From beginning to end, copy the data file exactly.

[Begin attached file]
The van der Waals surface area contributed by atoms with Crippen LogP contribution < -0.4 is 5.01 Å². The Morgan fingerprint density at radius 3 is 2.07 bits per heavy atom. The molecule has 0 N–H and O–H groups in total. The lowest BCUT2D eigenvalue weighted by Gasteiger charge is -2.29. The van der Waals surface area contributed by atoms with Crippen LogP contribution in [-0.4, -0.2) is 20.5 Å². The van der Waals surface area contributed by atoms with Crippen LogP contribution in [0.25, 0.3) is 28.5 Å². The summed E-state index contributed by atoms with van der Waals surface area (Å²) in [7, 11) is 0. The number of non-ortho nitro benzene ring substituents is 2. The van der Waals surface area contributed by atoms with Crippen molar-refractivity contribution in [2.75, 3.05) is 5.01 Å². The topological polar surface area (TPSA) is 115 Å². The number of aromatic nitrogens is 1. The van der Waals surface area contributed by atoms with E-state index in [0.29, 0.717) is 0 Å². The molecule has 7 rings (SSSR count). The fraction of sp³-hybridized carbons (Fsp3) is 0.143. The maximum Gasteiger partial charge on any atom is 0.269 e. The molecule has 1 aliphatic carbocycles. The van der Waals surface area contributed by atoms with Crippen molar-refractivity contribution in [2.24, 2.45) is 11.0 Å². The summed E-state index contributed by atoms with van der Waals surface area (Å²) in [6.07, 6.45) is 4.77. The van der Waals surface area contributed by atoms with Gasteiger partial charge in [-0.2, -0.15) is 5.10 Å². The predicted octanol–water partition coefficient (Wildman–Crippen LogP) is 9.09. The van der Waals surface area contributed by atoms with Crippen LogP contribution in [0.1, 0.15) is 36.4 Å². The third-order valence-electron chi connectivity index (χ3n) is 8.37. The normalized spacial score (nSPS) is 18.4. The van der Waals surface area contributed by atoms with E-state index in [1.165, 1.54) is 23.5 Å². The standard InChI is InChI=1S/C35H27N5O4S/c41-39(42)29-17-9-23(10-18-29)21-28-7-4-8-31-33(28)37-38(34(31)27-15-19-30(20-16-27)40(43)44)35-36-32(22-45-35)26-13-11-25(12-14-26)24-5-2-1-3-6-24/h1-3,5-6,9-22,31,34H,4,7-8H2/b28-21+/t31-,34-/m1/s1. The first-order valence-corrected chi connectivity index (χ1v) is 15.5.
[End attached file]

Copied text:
The van der Waals surface area contributed by atoms with Crippen LogP contribution < -0.4 is 5.01 Å². The Morgan fingerprint density at radius 3 is 2.07 bits per heavy atom. The molecule has 0 N–H and O–H groups in total. The lowest BCUT2D eigenvalue weighted by Gasteiger charge is -2.29. The van der Waals surface area contributed by atoms with Crippen LogP contribution in [-0.4, -0.2) is 20.5 Å². The van der Waals surface area contributed by atoms with Crippen LogP contribution in [0.25, 0.3) is 28.5 Å². The summed E-state index contributed by atoms with van der Waals surface area (Å²) in [7, 11) is 0. The number of non-ortho nitro benzene ring substituents is 2. The van der Waals surface area contributed by atoms with Crippen molar-refractivity contribution in [2.75, 3.05) is 5.01 Å². The topological polar surface area (TPSA) is 115 Å². The number of aromatic nitrogens is 1. The van der Waals surface area contributed by atoms with E-state index in [0.29, 0.717) is 0 Å². The molecule has 7 rings (SSSR count). The fraction of sp³-hybridized carbons (Fsp3) is 0.143. The maximum Gasteiger partial charge on any atom is 0.269 e. The molecule has 1 aliphatic carbocycles. The van der Waals surface area contributed by atoms with Crippen molar-refractivity contribution in [2.24, 2.45) is 11.0 Å². The summed E-state index contributed by atoms with van der Waals surface area (Å²) in [6.07, 6.45) is 4.77. The van der Waals surface area contributed by atoms with Gasteiger partial charge in [-0.2, -0.15) is 5.10 Å². The predicted octanol–water partition coefficient (Wildman–Crippen LogP) is 9.09. The van der Waals surface area contributed by atoms with Crippen LogP contribution in [0.1, 0.15) is 36.4 Å². The third-order valence-electron chi connectivity index (χ3n) is 8.37. The normalized spacial score (nSPS) is 18.4. The van der Waals surface area contributed by atoms with E-state index in [1.165, 1.54) is 23.5 Å². The standard InChI is InChI=1S/C35H27N5O4S/c41-39(42)29-17-9-23(10-18-29)21-28-7-4-8-31-33(28)37-38(34(31)27-15-19-30(20-16-27)40(43)44)35-36-32(22-45-35)26-13-11-25(12-14-26)24-5-2-1-3-6-24/h1-3,5-6,9-22,31,34H,4,7-8H2/b28-21+/t31-,34-/m1/s1. The first-order valence-corrected chi connectivity index (χ1v) is 15.5.